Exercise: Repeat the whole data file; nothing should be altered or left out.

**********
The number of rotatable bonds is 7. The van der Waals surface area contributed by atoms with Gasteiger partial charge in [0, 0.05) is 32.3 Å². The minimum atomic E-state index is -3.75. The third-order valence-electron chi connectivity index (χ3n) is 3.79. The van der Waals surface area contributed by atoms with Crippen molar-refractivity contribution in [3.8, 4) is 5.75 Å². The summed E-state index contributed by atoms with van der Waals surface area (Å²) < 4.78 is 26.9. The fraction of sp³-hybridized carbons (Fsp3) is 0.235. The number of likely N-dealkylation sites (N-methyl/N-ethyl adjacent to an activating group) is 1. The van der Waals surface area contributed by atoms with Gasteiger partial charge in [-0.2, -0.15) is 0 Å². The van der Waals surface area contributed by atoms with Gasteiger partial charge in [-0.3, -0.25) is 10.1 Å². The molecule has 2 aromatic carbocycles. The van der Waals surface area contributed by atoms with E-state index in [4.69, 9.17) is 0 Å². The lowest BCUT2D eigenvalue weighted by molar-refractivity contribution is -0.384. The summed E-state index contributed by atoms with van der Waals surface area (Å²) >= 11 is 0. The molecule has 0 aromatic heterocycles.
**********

The number of rotatable bonds is 7. The van der Waals surface area contributed by atoms with Gasteiger partial charge in [0, 0.05) is 32.3 Å². The minimum atomic E-state index is -3.75. The third-order valence-electron chi connectivity index (χ3n) is 3.79. The van der Waals surface area contributed by atoms with Crippen molar-refractivity contribution in [3.8, 4) is 5.75 Å². The summed E-state index contributed by atoms with van der Waals surface area (Å²) < 4.78 is 26.9. The fraction of sp³-hybridized carbons (Fsp3) is 0.235. The number of likely N-dealkylation sites (N-methyl/N-ethyl adjacent to an activating group) is 1. The van der Waals surface area contributed by atoms with Gasteiger partial charge in [-0.2, -0.15) is 0 Å². The van der Waals surface area contributed by atoms with Gasteiger partial charge in [-0.3, -0.25) is 10.1 Å². The molecule has 2 aromatic carbocycles. The van der Waals surface area contributed by atoms with E-state index in [4.69, 9.17) is 0 Å². The lowest BCUT2D eigenvalue weighted by molar-refractivity contribution is -0.384. The summed E-state index contributed by atoms with van der Waals surface area (Å²) >= 11 is 0. The molecule has 0 aromatic heterocycles.